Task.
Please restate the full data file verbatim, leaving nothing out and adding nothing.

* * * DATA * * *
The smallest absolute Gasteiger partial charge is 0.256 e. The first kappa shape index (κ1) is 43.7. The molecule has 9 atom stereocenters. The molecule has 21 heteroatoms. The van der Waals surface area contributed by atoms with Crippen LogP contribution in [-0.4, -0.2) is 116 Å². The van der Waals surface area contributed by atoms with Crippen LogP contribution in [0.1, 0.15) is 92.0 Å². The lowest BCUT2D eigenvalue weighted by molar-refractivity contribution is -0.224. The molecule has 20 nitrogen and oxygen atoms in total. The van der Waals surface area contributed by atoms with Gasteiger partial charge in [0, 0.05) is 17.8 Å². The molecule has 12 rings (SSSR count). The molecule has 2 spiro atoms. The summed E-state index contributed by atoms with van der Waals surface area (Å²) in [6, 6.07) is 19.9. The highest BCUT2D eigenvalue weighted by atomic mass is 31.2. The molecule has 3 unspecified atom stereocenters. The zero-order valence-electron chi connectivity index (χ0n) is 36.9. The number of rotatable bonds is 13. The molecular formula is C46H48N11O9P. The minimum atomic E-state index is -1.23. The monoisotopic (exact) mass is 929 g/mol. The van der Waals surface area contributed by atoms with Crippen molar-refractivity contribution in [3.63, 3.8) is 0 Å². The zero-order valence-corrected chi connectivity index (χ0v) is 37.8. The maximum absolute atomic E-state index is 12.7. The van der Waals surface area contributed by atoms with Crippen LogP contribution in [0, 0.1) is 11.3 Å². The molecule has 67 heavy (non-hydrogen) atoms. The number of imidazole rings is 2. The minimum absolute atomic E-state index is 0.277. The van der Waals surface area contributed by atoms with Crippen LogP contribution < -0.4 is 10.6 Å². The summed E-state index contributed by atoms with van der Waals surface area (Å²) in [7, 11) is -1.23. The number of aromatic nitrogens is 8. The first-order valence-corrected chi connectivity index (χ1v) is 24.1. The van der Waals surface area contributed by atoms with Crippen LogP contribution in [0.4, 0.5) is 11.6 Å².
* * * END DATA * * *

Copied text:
The smallest absolute Gasteiger partial charge is 0.256 e. The first kappa shape index (κ1) is 43.7. The molecule has 9 atom stereocenters. The molecule has 21 heteroatoms. The van der Waals surface area contributed by atoms with Crippen LogP contribution in [-0.4, -0.2) is 116 Å². The van der Waals surface area contributed by atoms with Crippen LogP contribution in [0.1, 0.15) is 92.0 Å². The lowest BCUT2D eigenvalue weighted by molar-refractivity contribution is -0.224. The molecule has 20 nitrogen and oxygen atoms in total. The van der Waals surface area contributed by atoms with Gasteiger partial charge in [0, 0.05) is 17.8 Å². The molecule has 12 rings (SSSR count). The molecule has 2 spiro atoms. The summed E-state index contributed by atoms with van der Waals surface area (Å²) in [6, 6.07) is 19.9. The highest BCUT2D eigenvalue weighted by atomic mass is 31.2. The molecule has 3 unspecified atom stereocenters. The zero-order valence-electron chi connectivity index (χ0n) is 36.9. The number of rotatable bonds is 13. The molecular formula is C46H48N11O9P. The minimum atomic E-state index is -1.23. The monoisotopic (exact) mass is 929 g/mol. The van der Waals surface area contributed by atoms with Crippen molar-refractivity contribution in [3.63, 3.8) is 0 Å². The zero-order valence-corrected chi connectivity index (χ0v) is 37.8. The maximum absolute atomic E-state index is 12.7. The van der Waals surface area contributed by atoms with Crippen LogP contribution in [0, 0.1) is 11.3 Å². The molecule has 67 heavy (non-hydrogen) atoms. The number of imidazole rings is 2. The minimum absolute atomic E-state index is 0.277. The van der Waals surface area contributed by atoms with Crippen LogP contribution < -0.4 is 10.6 Å². The summed E-state index contributed by atoms with van der Waals surface area (Å²) in [7, 11) is -1.23. The number of aromatic nitrogens is 8. The first-order valence-corrected chi connectivity index (χ1v) is 24.1. The van der Waals surface area contributed by atoms with Crippen LogP contribution in [0.4, 0.5) is 11.6 Å².